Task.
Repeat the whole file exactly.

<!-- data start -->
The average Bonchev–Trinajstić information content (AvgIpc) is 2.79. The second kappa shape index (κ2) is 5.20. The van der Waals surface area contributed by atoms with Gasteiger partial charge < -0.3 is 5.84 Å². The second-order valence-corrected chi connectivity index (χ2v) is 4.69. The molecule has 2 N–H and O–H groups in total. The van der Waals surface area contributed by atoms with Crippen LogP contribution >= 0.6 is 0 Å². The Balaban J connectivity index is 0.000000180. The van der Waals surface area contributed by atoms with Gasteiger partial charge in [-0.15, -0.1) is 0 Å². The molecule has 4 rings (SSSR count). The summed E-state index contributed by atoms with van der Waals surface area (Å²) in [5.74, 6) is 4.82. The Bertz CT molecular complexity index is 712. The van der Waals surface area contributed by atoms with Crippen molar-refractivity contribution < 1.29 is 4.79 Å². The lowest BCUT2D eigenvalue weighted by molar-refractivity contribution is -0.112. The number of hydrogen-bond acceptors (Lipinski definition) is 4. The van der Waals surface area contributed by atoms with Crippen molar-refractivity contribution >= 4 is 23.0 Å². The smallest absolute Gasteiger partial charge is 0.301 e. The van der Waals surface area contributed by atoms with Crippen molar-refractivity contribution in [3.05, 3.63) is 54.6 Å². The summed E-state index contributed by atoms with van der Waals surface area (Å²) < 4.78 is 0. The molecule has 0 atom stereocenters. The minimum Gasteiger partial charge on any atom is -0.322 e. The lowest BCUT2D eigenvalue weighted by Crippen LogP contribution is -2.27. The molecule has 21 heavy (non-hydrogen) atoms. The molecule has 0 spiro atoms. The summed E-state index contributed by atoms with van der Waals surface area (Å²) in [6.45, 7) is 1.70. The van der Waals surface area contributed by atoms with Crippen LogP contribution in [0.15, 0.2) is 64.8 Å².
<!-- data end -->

The average Bonchev–Trinajstić information content (AvgIpc) is 2.79. The second kappa shape index (κ2) is 5.20. The van der Waals surface area contributed by atoms with Gasteiger partial charge < -0.3 is 5.84 Å². The second-order valence-corrected chi connectivity index (χ2v) is 4.69. The molecule has 2 N–H and O–H groups in total. The van der Waals surface area contributed by atoms with Crippen LogP contribution >= 0.6 is 0 Å². The Balaban J connectivity index is 0.000000180. The van der Waals surface area contributed by atoms with Gasteiger partial charge in [-0.15, -0.1) is 0 Å². The molecule has 4 rings (SSSR count). The summed E-state index contributed by atoms with van der Waals surface area (Å²) in [5.74, 6) is 4.82. The Bertz CT molecular complexity index is 712. The van der Waals surface area contributed by atoms with Crippen molar-refractivity contribution < 1.29 is 4.79 Å². The lowest BCUT2D eigenvalue weighted by molar-refractivity contribution is -0.112. The number of hydrogen-bond acceptors (Lipinski definition) is 4. The van der Waals surface area contributed by atoms with Crippen molar-refractivity contribution >= 4 is 23.0 Å². The smallest absolute Gasteiger partial charge is 0.301 e. The van der Waals surface area contributed by atoms with Crippen molar-refractivity contribution in [3.05, 3.63) is 54.6 Å². The summed E-state index contributed by atoms with van der Waals surface area (Å²) < 4.78 is 0. The molecule has 0 atom stereocenters. The minimum Gasteiger partial charge on any atom is -0.322 e. The lowest BCUT2D eigenvalue weighted by Crippen LogP contribution is -2.27. The molecule has 21 heavy (non-hydrogen) atoms. The molecule has 0 spiro atoms. The summed E-state index contributed by atoms with van der Waals surface area (Å²) in [6.45, 7) is 1.70. The van der Waals surface area contributed by atoms with Crippen LogP contribution in [0.15, 0.2) is 64.8 Å².